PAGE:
One of the new guineas spent a night in the coop with the chickens.

The chickens and guineas spend most of the daytime over in the lilac bushes.

I don’t know where the ducks go at night. We used to have a bunch that laid right behind the house. That was OK as there was shelter and you’d think protection from varmints. But this batch hasn’t done that.

Remember the time changes Sunday!

What have you stopped buying? Why? Which item do you miss the most?

Aldis Alone

It’s been quite a while since I last set my alarm clock but yesterday was my annual trek to Aldis.  This is the third year that I’ve headed out in the wee hours to get to the closest Aldis that sells their wine advent calendars – in River Falls!  No wine sold in grocery stores in Minnesota!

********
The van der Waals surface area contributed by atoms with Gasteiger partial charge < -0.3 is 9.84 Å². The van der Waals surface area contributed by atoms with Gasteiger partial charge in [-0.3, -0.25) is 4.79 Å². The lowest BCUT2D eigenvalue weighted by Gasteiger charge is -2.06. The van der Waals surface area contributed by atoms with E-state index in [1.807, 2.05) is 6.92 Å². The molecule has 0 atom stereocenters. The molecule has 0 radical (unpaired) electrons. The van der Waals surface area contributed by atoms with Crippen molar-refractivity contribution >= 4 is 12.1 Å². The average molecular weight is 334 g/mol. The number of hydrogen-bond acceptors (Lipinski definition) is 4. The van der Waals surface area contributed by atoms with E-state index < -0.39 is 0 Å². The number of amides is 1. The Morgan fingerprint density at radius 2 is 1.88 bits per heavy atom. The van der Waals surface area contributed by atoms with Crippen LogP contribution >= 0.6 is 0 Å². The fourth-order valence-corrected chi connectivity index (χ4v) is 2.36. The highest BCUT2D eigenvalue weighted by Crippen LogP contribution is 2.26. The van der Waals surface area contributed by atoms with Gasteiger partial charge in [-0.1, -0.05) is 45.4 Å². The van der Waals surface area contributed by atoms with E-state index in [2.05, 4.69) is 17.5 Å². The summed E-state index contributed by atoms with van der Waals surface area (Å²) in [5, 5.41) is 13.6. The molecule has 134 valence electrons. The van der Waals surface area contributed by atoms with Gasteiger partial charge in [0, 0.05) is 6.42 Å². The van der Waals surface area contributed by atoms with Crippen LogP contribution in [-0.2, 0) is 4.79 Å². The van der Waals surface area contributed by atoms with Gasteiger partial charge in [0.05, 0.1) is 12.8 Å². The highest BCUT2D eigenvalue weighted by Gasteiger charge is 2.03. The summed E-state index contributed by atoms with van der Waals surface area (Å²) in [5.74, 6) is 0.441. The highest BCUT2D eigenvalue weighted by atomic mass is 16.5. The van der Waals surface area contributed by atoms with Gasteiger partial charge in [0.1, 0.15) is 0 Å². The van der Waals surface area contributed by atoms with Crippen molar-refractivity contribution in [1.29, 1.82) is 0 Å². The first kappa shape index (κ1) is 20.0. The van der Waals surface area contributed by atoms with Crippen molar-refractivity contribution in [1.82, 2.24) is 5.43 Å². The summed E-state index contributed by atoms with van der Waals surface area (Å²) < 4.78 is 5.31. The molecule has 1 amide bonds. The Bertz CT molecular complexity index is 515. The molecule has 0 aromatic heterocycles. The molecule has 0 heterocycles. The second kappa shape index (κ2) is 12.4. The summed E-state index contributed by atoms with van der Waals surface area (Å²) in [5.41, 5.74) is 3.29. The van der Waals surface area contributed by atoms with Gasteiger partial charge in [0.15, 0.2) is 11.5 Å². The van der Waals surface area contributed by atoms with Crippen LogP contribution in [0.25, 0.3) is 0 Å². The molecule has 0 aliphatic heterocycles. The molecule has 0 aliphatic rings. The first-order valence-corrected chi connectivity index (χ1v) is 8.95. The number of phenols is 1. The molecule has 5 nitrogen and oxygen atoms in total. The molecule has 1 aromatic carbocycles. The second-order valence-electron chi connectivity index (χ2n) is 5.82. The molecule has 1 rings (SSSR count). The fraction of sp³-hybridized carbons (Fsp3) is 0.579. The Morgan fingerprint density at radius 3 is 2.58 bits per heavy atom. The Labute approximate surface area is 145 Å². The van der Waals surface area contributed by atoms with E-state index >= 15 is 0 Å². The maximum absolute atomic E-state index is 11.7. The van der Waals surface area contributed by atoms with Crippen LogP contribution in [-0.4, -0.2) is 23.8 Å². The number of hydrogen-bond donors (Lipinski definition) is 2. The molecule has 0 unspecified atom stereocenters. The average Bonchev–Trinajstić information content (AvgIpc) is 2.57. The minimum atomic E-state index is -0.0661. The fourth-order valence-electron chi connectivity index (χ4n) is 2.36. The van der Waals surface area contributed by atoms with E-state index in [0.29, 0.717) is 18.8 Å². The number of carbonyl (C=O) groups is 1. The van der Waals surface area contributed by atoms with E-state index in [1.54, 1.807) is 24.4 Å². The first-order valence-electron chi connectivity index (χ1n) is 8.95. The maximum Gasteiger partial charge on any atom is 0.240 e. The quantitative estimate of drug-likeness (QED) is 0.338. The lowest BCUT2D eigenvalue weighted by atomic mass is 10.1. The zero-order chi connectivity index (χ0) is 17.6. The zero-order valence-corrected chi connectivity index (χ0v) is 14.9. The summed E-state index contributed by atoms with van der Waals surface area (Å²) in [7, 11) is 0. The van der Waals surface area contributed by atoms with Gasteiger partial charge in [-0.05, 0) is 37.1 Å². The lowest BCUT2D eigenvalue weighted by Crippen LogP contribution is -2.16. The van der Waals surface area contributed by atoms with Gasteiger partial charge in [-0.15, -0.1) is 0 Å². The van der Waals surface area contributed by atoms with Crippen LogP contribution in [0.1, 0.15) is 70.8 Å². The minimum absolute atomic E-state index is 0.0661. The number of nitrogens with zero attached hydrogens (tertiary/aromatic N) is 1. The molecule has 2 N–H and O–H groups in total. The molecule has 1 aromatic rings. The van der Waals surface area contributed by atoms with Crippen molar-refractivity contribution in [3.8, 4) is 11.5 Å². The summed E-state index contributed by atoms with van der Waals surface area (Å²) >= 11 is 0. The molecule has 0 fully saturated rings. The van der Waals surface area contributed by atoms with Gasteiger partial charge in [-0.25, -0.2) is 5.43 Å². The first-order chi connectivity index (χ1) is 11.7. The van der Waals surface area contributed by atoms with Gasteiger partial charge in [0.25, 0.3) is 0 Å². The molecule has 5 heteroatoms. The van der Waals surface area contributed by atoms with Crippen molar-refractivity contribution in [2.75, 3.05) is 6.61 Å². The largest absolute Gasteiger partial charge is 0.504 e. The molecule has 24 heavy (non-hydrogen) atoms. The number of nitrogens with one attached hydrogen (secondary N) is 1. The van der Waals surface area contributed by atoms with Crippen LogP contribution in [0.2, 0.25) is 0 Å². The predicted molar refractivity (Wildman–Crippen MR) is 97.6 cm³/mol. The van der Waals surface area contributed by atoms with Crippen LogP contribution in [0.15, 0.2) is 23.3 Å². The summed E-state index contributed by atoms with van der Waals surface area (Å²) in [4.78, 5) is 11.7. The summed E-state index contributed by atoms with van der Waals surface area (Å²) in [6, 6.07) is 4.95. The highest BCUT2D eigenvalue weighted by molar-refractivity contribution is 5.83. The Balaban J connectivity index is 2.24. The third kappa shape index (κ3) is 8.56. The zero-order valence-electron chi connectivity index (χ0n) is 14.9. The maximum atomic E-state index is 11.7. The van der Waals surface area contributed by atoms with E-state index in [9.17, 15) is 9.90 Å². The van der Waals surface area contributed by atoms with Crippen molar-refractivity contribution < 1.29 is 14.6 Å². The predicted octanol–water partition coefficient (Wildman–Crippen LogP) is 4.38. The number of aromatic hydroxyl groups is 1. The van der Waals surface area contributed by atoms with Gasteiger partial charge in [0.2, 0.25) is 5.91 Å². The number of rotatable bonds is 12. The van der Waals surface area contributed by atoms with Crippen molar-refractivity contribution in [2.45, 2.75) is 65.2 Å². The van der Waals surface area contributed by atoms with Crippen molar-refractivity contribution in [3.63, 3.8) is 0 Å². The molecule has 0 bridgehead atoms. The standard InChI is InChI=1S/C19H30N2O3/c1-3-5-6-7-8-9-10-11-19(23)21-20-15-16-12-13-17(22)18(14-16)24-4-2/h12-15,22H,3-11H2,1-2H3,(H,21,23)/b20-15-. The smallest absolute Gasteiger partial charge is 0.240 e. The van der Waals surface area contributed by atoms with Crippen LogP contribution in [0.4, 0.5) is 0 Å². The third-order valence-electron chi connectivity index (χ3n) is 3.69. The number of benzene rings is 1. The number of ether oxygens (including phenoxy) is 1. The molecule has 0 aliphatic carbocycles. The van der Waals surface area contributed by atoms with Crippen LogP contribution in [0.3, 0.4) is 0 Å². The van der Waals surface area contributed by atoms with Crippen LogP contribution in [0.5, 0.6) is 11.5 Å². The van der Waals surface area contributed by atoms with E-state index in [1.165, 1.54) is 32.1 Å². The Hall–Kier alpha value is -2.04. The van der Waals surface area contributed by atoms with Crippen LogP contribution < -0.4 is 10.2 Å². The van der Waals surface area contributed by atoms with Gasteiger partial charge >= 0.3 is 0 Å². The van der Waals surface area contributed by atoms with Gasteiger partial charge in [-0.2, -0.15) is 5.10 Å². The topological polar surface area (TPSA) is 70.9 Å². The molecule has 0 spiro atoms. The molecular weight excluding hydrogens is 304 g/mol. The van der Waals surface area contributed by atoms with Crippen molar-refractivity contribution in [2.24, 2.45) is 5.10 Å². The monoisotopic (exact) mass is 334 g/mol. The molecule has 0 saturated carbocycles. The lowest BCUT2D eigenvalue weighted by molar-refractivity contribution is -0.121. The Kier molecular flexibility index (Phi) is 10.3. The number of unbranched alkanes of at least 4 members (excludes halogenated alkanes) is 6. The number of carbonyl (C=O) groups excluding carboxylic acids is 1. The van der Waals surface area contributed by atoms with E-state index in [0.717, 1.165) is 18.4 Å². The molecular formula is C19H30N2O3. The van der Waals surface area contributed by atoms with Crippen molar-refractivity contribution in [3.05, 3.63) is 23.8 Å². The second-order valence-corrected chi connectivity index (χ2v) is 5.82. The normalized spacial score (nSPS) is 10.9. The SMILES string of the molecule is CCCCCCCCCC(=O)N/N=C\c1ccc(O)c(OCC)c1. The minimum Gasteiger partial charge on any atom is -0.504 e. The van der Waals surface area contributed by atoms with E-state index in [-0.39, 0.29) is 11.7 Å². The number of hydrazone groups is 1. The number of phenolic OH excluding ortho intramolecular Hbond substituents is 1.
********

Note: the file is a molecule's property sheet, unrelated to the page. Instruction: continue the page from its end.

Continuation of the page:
I arrived at 6:15 a.m. and was happy to be #5 in line.  If all you want is wine/beer/seltzer calendars, you probably don’t need to be quite this early, but the other advent calendars (cheese, Legos, cat, dog, Star Wars, etc.) go like hotcakes and they don’t stock all that many.  Two women who were #1 and #2 in line took seven cheese calendars between them.